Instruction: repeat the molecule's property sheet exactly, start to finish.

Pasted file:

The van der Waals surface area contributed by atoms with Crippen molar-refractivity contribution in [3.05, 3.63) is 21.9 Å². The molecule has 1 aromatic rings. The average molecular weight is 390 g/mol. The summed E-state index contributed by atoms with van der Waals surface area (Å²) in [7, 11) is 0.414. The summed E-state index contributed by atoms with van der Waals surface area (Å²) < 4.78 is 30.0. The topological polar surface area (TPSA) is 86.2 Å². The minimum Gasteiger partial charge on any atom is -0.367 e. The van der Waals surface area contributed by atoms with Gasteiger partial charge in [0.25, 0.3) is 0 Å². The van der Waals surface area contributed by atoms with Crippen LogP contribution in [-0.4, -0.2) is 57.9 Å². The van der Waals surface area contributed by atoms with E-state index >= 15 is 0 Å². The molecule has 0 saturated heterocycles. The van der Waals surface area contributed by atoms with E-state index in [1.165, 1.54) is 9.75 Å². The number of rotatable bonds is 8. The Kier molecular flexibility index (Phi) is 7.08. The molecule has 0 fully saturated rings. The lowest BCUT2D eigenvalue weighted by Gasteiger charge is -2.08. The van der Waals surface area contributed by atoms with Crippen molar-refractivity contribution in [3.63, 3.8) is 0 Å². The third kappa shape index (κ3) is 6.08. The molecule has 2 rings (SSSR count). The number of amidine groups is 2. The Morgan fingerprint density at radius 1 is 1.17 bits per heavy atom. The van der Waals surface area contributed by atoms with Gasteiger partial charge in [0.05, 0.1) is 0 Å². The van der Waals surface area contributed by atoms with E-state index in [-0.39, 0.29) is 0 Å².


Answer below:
The van der Waals surface area contributed by atoms with Crippen molar-refractivity contribution in [3.05, 3.63) is 21.9 Å². The molecule has 1 aromatic rings. The average molecular weight is 390 g/mol. The summed E-state index contributed by atoms with van der Waals surface area (Å²) in [7, 11) is 0.414. The summed E-state index contributed by atoms with van der Waals surface area (Å²) < 4.78 is 30.0. The topological polar surface area (TPSA) is 86.2 Å². The minimum Gasteiger partial charge on any atom is -0.367 e. The van der Waals surface area contributed by atoms with Gasteiger partial charge in [0.25, 0.3) is 0 Å². The van der Waals surface area contributed by atoms with Crippen LogP contribution in [-0.4, -0.2) is 57.9 Å². The van der Waals surface area contributed by atoms with E-state index >= 15 is 0 Å². The molecule has 0 saturated heterocycles. The van der Waals surface area contributed by atoms with E-state index in [1.165, 1.54) is 9.75 Å². The number of rotatable bonds is 8. The Kier molecular flexibility index (Phi) is 7.08. The molecule has 0 fully saturated rings. The lowest BCUT2D eigenvalue weighted by Gasteiger charge is -2.08. The van der Waals surface area contributed by atoms with Crippen molar-refractivity contribution in [3.63, 3.8) is 0 Å². The third kappa shape index (κ3) is 6.08. The molecule has 2 rings (SSSR count). The number of amidine groups is 2. The Morgan fingerprint density at radius 1 is 1.17 bits per heavy atom. The van der Waals surface area contributed by atoms with Gasteiger partial charge in [0.05, 0.1) is 0 Å². The van der Waals surface area contributed by atoms with E-state index in [-0.39, 0.29) is 0 Å².